From its inception, the Feminist Peace Network has been a strong supporter of CEDAW, the Convention on All Forms of Discrimination Against Women, which defines violence against women as a violation of women’s human rights and is often described as an international bill of rights for women. It is a travesty that belies the U.S.’s rhetoric on human rights that this convention has yet to be ratified by the U.S., one of only a small handful of nations that have not. Hopefully this new campaign to raise awareness about CEDAW will move that process along. Cross-posted with kind permission from the National Council for Research on Women:
The United States remains one of only seven countries that have not ratified CEDAW (the Convention on the Elimination of All Forms of Discrimination Against Women). CEDAW is an international agreement on basic human rights for women and the most broadly endorsed human rights treaty within the United Nations, having been ratified by over 90% of UN member states. CEDAW outlines human rights such as the right to live free from violence, the ability to go to school, and access to the political system. It is clear that CEDAW is working in countries such as Australia, South Africa and Uganda who have incorporated CEDAW provisions into their constitution and domestic legal codes, and Egypt, Jordan and Pakistan, who have seen increased literacy rates amongst women in their countries after ratifying CEDAW. And yet, CEDAW has failed to make progress in the United States. Despite the fact that CEDAW was adopted in 1979 by the United Nations General Assembly and has been voted on favorably twice since then on a bipartisan basis by the Senate Foreign Relations Committee, CEDAW has never been brought to the Senate floor for a vote. It is time to act, as our window of opportunity is rapidly closing.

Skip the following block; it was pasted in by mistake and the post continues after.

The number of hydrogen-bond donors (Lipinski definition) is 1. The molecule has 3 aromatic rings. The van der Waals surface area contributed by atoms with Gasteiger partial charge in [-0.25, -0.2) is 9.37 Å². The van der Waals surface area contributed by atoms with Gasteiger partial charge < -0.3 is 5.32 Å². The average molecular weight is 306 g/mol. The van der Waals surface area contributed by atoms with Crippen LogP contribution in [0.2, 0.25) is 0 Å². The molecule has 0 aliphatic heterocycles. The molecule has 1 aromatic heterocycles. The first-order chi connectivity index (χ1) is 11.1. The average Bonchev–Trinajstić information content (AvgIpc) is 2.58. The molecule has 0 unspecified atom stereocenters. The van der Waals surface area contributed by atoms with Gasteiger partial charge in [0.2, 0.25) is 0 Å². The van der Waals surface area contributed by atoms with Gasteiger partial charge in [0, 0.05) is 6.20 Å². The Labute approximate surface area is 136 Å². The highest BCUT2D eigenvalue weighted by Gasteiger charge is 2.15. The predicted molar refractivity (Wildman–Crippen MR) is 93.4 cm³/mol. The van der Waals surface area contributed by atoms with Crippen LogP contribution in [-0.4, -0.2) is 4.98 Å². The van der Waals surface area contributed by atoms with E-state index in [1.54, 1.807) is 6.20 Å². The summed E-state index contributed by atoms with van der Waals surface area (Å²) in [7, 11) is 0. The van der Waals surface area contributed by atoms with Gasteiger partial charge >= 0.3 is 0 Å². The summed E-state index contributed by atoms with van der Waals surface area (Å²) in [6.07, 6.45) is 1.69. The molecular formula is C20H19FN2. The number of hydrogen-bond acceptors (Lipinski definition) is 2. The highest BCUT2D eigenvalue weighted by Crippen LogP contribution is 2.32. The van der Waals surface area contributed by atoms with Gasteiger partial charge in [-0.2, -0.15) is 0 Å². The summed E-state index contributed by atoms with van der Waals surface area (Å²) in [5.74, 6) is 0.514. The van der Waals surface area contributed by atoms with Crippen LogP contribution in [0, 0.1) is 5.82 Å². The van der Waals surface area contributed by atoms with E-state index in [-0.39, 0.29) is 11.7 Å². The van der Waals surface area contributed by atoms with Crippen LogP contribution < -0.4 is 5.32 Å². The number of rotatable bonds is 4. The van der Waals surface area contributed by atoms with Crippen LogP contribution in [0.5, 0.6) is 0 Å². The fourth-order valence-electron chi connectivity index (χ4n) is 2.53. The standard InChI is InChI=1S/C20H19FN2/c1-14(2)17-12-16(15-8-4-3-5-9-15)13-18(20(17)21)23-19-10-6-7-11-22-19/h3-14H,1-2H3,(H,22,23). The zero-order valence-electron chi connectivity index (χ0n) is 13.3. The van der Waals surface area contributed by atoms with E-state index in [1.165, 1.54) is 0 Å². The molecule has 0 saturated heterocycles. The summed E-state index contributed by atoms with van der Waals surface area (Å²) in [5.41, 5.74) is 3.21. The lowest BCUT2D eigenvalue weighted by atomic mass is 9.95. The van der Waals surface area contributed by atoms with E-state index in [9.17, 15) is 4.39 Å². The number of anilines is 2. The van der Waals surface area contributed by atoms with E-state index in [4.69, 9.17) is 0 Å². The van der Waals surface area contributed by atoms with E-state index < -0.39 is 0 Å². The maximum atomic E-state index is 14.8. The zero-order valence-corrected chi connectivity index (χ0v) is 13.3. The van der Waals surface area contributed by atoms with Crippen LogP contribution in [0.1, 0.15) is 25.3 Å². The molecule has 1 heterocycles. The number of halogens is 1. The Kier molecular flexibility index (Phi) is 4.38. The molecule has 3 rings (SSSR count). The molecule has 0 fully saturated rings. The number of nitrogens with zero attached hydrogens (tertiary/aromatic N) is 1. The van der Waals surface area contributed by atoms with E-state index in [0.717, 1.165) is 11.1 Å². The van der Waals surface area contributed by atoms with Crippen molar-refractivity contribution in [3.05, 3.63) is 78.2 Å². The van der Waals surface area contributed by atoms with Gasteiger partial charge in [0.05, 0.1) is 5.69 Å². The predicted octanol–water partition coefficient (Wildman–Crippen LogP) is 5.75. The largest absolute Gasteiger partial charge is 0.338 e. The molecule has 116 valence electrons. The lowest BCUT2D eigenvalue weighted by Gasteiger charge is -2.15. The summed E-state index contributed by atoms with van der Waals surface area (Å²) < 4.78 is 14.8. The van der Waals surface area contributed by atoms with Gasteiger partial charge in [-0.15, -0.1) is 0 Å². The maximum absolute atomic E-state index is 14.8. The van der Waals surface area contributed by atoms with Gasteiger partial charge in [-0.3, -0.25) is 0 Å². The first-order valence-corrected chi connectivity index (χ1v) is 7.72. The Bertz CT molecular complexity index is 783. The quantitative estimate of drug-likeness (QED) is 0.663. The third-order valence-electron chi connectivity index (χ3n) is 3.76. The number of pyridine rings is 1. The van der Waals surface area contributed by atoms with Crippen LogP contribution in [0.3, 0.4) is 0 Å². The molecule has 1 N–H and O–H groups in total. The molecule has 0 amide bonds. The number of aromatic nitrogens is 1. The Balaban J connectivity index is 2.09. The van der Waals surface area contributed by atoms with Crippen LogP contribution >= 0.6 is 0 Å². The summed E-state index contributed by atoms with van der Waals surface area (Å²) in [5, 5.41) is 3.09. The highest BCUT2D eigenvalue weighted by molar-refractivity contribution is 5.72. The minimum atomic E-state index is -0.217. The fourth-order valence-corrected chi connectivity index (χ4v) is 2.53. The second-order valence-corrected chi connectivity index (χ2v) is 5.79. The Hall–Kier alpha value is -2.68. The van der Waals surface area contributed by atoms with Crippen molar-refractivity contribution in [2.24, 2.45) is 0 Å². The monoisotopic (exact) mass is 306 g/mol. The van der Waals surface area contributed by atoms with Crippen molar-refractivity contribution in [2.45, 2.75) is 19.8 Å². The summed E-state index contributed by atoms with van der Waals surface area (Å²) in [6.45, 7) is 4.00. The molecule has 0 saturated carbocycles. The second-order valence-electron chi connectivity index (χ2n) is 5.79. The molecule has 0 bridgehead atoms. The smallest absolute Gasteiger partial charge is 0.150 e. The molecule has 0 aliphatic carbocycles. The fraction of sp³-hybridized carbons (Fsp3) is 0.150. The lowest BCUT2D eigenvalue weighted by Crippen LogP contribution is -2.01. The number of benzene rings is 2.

In the spirit of action, the CEDAW Task Force of The Leadership Conference on Civil and Human Rights, co-sponsored by Citizens for Global Solutions, the National Women’s Law Center, the American Civil Liberties Union, and the YWCA , has declared this week a Week of Action on CEDAW to push for ratification. In its call for action, the Task Force released the following statement:
Time and time again President Obama has declared his support for women worldwide and announced that the ratification of the CEDAW Treaty was an important priority. Now we need him to show leadership in advancing women and girls’ rights around the world. As women and men who believe in the basic rights of women and girls worldwide – the right to live free from violence, the ability to go to school, and access to the political system – we need President Obama to send a strong and urgent signal to the Senate that ratification of CEDAW is vital.
Read more here.
Clarification: An alert reader pointed out that U.S. ratification of CEDAW is actually complicated by the fact that over the years, assorted reservations have been added to the U.S. version of the treaty which would have the effect of potentially being more damaging than not ratifying at all. As I’ve said before, FPN’s and my personal support is for ratification without the addition of any reservations. For a better understanding of this issue, read Janet Benshoof’s analysis here.